(Reuters) – Tom Wolfe, an early practitioner of “new journalism” who captured the mood and culture of America across five decades with books including “The Electric Kool-Aid Acid Test,” “The Right Stuff” and “The Bonfire of the Vanities,” has died at the age of 87, his agent said.
Wolfe, who had a knack for coining phrases such as “radical chic” and “the me decade,” died of an unspecified infection in a New York City hospital, his agent, Lynn Nesbit, said in a phone interview on Tuesday.
Wolfe’s works – fiction and non-fiction alike – looked at realms ranging from the art world to Wall Street to 1960s hippie culture and touched on the issues of class, power, race, corruption and sex.
“I think every living moment of a human being’s life, unless the person is starving or in immediate danger of death in some other way, is controlled by a concern for status,” Wolfe said in a Wall Street Journal interview.
Wolfe’s created lasting catch phrases such as “radical chic” to brand pretentious liberals, the “me decade” to sum up the self-indulgence of the 1970s and the “right stuff” to quantify intangible characteristics of the first U.S. astronauts and their test pilot predecessors.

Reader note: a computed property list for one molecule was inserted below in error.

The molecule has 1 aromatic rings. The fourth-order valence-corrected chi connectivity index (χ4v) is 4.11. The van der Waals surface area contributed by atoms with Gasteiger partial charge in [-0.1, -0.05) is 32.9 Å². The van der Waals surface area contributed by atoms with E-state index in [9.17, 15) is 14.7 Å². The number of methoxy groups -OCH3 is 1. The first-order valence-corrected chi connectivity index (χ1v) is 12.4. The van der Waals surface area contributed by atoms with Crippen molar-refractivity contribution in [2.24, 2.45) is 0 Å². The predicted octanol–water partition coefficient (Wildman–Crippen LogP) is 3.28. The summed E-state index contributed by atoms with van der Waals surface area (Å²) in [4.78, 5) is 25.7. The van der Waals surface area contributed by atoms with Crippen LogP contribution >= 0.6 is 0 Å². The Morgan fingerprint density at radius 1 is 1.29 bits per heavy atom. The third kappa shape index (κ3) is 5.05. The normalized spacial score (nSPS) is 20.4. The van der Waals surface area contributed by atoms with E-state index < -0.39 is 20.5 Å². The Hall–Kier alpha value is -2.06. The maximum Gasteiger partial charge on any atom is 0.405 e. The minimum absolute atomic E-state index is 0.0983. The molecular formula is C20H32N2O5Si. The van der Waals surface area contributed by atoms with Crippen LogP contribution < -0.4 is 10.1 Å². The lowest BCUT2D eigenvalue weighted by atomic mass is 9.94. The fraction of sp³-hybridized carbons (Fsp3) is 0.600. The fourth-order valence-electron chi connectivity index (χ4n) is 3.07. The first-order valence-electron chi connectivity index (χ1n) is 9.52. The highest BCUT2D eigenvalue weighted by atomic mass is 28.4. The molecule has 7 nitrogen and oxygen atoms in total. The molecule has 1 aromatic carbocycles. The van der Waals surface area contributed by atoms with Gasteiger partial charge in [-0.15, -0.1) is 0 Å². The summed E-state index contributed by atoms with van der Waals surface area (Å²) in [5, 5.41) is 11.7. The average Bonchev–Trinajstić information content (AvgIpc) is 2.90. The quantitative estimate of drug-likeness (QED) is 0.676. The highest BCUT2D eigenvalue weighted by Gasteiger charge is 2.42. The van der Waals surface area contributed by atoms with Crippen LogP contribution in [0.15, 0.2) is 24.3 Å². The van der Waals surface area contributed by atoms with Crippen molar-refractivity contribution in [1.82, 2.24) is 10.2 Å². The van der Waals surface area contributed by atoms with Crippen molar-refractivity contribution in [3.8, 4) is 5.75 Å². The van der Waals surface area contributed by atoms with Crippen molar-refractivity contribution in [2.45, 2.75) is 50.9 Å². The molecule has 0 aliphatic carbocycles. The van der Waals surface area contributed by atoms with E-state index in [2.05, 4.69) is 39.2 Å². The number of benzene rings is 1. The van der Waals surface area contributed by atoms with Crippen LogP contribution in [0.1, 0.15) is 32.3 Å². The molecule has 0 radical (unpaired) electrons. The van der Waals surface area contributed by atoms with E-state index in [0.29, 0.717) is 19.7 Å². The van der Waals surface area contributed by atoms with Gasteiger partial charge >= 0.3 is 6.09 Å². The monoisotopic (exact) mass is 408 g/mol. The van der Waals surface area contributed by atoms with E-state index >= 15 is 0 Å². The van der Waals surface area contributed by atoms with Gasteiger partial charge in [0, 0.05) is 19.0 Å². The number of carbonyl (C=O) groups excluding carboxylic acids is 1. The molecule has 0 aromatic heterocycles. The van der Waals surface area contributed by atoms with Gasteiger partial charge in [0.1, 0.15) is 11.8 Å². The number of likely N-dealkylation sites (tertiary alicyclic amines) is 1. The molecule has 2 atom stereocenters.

He was never deterred by the fact that he often did not fit in with his research subjects, partly because he was such a sartorial dandy, known for his white suits.
Wolfe was in his mid-70s while hanging out with college kids and working on the novel “I Am Charlotte Simmons,” and was a fairly conservative drug-free observer in a coat and tie while traveling with Ken Kesey and his LSD-dropping hippie tribe known as The Merry Pranksters for “The Electric Kool-Aid Acid Test” in the ‘60s. By looking so out of place, he figured people would be more prone to explain things to him.
Reporting by Bill Trott in Washington and Peter Szekely in New York; Editing by Scott Malone, Bill Rigby and Bill Berkrot